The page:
Dies are cartridge-specific and used to resize cases, deprime, expand the case mouth, seat and crimp bullets.

Shell Holders are cartridge-specific and hold the case in the press for proper alignment with the die. Check with the shell holder's manufacturer to determine which shell holder will fit each cartridge.

When .001" can be the difference between a hit and miss, a quality caliper is essential for ensuring your ammunition dimensions are safe and consistent.

Carbide/Titanium-Nitrate Vs. Steel Dies

Carbide/titanium-nitrate dies are more expensive than steel and can only be used on straight-walled cases. They do not require case lube and are hard and highly polished, requiring less resizing force. Steel dies require case lube and are generally only used for bottleneck rifle cases.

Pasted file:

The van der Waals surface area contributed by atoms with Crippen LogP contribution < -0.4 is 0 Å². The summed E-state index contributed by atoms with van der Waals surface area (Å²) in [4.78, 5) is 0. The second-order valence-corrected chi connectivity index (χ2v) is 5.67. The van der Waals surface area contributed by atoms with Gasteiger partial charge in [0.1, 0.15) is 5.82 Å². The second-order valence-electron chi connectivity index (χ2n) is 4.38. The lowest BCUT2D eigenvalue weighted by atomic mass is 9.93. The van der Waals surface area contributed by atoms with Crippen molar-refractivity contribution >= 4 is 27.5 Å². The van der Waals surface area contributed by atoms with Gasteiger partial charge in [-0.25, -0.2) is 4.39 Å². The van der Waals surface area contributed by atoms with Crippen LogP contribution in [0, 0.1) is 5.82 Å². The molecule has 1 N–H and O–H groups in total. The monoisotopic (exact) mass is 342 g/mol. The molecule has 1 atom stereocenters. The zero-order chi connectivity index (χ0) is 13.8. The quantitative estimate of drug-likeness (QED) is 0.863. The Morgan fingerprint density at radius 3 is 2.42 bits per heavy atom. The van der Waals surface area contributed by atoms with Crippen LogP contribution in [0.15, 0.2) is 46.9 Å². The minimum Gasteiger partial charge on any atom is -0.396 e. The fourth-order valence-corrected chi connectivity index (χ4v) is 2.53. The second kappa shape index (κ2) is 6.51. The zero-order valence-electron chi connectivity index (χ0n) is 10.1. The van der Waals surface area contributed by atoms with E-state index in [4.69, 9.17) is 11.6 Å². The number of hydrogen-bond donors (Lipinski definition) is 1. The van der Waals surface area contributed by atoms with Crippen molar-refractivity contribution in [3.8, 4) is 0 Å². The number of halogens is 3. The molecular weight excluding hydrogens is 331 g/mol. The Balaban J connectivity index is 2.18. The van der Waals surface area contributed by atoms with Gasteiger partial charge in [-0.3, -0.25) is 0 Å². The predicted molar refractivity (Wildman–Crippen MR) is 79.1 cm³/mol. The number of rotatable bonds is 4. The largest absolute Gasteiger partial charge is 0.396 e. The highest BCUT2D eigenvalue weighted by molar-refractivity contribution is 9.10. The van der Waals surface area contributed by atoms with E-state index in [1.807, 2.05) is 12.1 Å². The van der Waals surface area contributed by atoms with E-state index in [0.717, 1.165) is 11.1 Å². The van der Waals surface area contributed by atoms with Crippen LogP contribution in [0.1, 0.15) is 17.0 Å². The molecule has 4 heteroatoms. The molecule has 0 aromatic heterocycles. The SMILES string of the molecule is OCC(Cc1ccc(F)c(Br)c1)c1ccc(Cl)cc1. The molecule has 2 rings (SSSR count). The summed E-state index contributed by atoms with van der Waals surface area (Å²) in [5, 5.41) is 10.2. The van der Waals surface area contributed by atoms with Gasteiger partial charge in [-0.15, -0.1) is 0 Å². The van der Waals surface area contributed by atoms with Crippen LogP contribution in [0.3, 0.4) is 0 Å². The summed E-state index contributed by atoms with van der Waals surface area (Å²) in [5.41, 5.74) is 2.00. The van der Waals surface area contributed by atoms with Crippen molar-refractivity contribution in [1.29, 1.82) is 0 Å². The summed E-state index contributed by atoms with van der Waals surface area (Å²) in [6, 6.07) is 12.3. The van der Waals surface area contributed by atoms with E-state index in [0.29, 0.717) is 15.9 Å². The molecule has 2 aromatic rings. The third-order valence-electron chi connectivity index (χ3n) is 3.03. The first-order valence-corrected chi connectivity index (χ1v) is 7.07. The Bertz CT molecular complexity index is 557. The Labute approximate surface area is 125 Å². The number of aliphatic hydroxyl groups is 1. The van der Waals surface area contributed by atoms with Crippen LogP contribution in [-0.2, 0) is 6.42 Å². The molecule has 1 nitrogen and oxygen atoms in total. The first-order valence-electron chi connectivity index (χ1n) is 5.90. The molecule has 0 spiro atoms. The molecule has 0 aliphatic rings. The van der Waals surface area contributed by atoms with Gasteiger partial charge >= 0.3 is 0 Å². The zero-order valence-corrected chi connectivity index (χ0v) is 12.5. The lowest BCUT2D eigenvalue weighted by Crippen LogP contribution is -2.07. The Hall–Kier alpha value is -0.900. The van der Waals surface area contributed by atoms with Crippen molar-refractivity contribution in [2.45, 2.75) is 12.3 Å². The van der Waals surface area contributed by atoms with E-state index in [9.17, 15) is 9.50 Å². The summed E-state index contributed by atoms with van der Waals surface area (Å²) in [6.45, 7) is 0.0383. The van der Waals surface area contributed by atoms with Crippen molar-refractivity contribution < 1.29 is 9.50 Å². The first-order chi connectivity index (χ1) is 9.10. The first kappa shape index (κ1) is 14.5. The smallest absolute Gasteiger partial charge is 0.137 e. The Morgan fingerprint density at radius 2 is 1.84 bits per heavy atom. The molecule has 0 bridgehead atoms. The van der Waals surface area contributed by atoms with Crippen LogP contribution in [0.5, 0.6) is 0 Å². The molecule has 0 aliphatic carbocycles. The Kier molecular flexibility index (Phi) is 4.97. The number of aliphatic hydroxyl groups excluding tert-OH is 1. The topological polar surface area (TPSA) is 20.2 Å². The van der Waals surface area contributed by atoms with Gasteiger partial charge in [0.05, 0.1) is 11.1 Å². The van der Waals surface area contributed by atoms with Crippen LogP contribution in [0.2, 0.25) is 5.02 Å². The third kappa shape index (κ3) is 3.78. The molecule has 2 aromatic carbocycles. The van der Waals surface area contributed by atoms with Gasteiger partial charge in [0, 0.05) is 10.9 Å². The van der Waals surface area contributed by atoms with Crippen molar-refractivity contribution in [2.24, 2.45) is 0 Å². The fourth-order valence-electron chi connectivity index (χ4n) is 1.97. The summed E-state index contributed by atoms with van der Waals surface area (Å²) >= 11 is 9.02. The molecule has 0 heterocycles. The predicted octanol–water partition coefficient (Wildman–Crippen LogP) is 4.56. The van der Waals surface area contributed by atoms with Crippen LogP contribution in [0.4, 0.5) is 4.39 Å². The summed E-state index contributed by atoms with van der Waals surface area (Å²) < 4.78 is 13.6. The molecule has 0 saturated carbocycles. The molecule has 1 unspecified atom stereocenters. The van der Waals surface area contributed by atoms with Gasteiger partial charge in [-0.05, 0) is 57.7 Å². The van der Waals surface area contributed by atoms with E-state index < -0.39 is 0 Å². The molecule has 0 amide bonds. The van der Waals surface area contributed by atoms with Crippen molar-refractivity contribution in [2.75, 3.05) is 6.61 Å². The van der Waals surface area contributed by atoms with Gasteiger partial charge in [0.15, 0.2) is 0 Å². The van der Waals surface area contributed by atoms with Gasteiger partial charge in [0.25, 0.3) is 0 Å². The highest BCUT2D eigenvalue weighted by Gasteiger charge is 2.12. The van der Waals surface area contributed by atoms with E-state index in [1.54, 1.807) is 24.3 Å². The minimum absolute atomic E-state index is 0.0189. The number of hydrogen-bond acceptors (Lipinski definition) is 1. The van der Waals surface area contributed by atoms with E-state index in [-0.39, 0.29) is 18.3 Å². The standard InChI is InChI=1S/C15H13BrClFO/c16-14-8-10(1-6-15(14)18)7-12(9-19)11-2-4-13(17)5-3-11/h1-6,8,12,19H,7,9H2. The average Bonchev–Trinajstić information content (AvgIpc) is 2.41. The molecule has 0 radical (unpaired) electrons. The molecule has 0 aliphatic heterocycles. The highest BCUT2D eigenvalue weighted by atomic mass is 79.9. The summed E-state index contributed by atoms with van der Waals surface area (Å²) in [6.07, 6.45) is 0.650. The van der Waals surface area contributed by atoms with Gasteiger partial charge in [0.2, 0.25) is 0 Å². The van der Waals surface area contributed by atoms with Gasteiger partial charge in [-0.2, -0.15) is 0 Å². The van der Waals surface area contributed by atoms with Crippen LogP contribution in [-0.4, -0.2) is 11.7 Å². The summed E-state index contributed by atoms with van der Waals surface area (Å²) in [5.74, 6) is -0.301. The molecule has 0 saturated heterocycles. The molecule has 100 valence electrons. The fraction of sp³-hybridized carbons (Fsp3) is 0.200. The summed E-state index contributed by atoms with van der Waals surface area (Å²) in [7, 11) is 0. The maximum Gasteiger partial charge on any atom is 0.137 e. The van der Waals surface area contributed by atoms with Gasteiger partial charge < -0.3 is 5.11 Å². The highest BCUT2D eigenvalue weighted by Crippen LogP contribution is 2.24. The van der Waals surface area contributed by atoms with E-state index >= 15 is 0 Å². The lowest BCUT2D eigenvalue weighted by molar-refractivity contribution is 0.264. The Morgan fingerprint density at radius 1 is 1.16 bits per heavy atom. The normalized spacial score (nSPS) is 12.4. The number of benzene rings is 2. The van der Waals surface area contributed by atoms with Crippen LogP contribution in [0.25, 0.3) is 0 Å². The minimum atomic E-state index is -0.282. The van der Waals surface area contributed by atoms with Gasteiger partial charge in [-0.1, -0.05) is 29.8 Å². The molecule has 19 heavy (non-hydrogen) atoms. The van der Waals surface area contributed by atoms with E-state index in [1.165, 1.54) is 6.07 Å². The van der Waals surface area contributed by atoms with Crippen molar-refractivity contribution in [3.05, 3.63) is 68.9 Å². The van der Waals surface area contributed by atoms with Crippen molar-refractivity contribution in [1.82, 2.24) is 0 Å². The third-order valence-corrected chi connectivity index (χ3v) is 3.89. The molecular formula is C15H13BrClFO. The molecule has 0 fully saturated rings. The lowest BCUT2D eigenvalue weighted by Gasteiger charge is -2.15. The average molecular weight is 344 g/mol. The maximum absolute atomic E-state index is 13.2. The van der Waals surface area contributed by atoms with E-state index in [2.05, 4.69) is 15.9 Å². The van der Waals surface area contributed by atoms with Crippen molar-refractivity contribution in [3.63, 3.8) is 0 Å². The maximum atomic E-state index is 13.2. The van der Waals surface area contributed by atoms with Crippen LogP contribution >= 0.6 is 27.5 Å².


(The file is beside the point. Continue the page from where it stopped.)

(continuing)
Optional Reloading Equipment

While not initially required for reloading once-fired brass, a case trimmer and prep tools become necessary for reloading cases that have been fired multiple times

Case Trimmers trim elongated brass to safe dimensions. Brass casings can lengthen with repeated firing and sizing, making them unsafe unless they're trimmed and retured to the proper length. Trimmers are available in hand and electric versions with a universal cartridge chuck head or a cartridge-specific shell holder. Case trimming is necessary if you are crimping the case mouth into the bullet because the crimp is set for an exact length.